Paul May

Extracting Information from Sound

31 July 2016

I’m working on a new information retrieval and machine learning project - but unlike previous projects that involved large amounts of text, this project involves sound.

My goal is to create a small, self-contained robot that can listen to, and learn from its surroundings - building up sonic fingerprints of a number of locations. Later, it should be possible for the robot to tell what location it’s at, simply by listening, and comparing it what it hears to previous experiences.

I’m just getting started with the project, and my focus is on writing simple software that can record sound, extract features, fit machine learning models, then classify previously unheard sound.

The field of audio/music information retrieval is very well-developed, so I have a lot to read and learn from.

As a simple hello-world, I took two existing sound files; a Mozart piano sonata, and a recent track by Rihanna, and visualized them as chromagrams. Visually, the difference between the two tracks is clear, and this might be a clue that the notes used in a piece of music represent useful features for a machine learning model. I’ve yet to discover if this is the case, or if chromatic features are useful for more ambient sound.

It’s worth noting that, for now, I’m foregoing any thought of using deep learning techniques to create vector representations of sound, for use in classification tasks. I might try to tackle this down the road. Crawl, walk, run etc.

I’ll write up what I find as the project continues.

Related Images

The chromagram of a Mozart piano sonata. The chromagram is a time series (time runs left to right on the x-axis) that breaks sound down into the 12 notes in the well-tempered, western, scale - the 12 notes you find in an octave on a piano. Visually, it's possible to pick out the more common notes in the sonata.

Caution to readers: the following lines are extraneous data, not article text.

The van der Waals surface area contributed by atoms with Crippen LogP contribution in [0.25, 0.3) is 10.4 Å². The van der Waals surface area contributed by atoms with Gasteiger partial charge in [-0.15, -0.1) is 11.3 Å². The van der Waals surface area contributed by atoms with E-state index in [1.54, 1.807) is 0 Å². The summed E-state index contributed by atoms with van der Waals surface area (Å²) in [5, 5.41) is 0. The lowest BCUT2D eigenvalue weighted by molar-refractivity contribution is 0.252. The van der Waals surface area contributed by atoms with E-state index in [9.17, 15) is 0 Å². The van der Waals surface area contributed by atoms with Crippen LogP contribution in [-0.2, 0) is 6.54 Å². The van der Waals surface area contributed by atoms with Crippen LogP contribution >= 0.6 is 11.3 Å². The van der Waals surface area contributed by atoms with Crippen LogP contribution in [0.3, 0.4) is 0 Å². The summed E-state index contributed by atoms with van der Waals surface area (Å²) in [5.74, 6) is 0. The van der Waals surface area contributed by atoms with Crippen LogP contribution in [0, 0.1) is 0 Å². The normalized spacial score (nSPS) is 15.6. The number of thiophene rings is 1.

The chromagram of a recent Rihanna track. The track is longer, and hence more dense on the x-axis, but it's possible to tell that the sound is also much denser chromatically, on the y-axis; there are more notes being played at any given time; more polyphony, more chords, more instruments. The more common notes look very different from the Mozart sonata
The Mozart sonata trimmed to 1 minute. Notice the section at around 30s where the repeating structure of earlier bars breaks down, and other tones come into play.
The Rihanna track trimmed to 1m. Like the Mozart track, there's a point just after 30s where the repeating structure breaks down - this isn't a bridge, but a number of instruments dropping out, before coming back in again. The track is incredibly repetitive, pretty much from start to finish, save for this patch and the last couple of bars.
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  • Paul May is a researcher, interaction designer, and technologist from Dublin, Ireland. He is currently working with Memorial Sloan Kettering Cancer Center on smart health applications.